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SHERLOCK HOLMES, ELIZA DOOLITTLE, LILIAN BAYLIS

THE WORD “OPERA” links the three personages of today’s title, thanks to the December 2021 issue of Opera News, monthly magazine of the Metropolitan Opera. In fact, each of the trio is cited in Henry Stewart’s “Operapedia,” a regular feature focused this month on the city of London. Here are tidbits gleaned from Henry Stewart’s article and from my usual Internet sleuthing. 

Holmes, The Huguenots, and Josephine de Reszke. Stewart writes, “At the end of The Hound of the Baskervilles, the detective invites Watson to Covent Garden. ‘I have a box for Les Huguenots,’ he says. ‘Might I trouble you then to be ready in half an hour?’ ” 

“… be ready in half an hour…” Image by Sidney Paget from The New Annotated Sherlock Holmes. 

I consulted Leslie S. Klinger’s The New Annotated Sherlock Holmes to amplify on this. Klinger’s annotation reads, “Les Huguenots commemorates the massacre of Protestants by Catholics on St. Bartholomew’s Day in Paris on August 24, 1572, at the same time celebrating the romance and opulence of sixteenth-century France.”  

Holmes interjected as well, “Have you heard the De Reszkes?” Klinger recounts that, “Although Holmes probably meant the brothers, who frequently appeared together, there were actually three singing de Reszkes, Jean (1850–1925) tenor; Edouard (1853–1917), bass; and Josephine (1855–1891) soprano.”

Soprano Josephine de Reszke. Image from Wikipedia

What’s more, Klinger cites another Sherlockian scholar suggesting that “Holmes’s real reason for taking in Les Huguenots… was driven by suppressed romantic longing for Irene Adler, who undoubtedly earlier performed the rȏle of the page Urbain.”

How I love annotated editions! 

Whence “Covent”? Stewart writes, “Today, London’s premier opera company (and one of the foremost in the world) is the Royal Opera at Covent Garden. Several theaters have occupied that space since 1732, when impresario John Rich… built the Theatre Royal on the site of an old convent garden.” 

“The surrounding district,” Stewart continues, “was known for its markets, especially its flowers. Eliza Doolittle, both in Shaw’s Pygmalion and in the musical adaptation My Fair Lady (originated by Julie Andrews) is a Covent Garden flower-seller.”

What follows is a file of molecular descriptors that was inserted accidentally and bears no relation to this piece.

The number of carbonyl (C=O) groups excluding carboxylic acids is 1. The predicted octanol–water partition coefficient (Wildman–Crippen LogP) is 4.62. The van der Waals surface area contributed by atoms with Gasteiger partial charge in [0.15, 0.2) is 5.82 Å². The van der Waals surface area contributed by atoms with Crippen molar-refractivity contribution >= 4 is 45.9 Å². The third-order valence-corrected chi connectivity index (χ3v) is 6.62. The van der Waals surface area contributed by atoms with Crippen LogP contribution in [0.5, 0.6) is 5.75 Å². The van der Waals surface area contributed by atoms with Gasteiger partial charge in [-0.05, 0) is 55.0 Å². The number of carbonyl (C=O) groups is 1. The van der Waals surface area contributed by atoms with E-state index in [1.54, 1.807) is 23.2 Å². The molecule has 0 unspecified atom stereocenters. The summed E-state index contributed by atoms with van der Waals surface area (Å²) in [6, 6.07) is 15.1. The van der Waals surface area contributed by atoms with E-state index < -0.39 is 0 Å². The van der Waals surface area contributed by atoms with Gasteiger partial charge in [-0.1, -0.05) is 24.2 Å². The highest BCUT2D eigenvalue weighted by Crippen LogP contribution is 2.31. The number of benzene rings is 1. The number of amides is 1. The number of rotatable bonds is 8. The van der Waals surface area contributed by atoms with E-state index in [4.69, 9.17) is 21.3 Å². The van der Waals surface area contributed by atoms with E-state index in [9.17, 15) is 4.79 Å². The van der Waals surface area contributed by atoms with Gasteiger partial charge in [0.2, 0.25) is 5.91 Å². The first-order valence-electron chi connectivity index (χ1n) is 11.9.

Julie Andrews, as Eliza Doolittle, a Covent Garden flower-seller. Image from Opera News, December 2021.

A Rival Opera for Everyman. Stewart writes, “Covent Garden’s populist rival is English National Opera, founded in 1931 as the Sadler’s Wells Opera Company, with a mission of affordable ticket prices and English translations. Founder Lilian Baylis had for decades brought Shakespeare, ballet, and opera to the working classes.”

Lilian Mary Baylis, 1874–1937, English theatrical producer and manager. Image of her and friend by sconosciuto from Wikipedia.

Wikipedia notes, “She managed the Old Vic and Sadler’s Wells theatres in London and ran an opera company which became the English National Opera (ENO); a theatre company which evolved into the English National Theatre; and a ballet company which eventually became The Royal Ballet.” 

Though London born, Lilian spent her adolescent years in South Africa. Illness brought her back to England, where in recuperation she got involved with theatre management. Her abilities blossomed and London became her home. 

Wikipedia offers a charming tale: “After arriving in London she met 12-year-old Gordon Holmes, and the two would become close lifelong friends—Baylis had been romantically involved with Holmes’ maternal uncle in Johannesburg, and used to quip to Holmes that, ‘you know, my dear, if I had married your Uncle Jack, you would be my niece!’ ”

Gee, I wonder if suffragette Beatrice Gordon Holmes might have been related to Sherlock? ds 

© Dennis Simanaitis, SimanaitisSays.com, 2021

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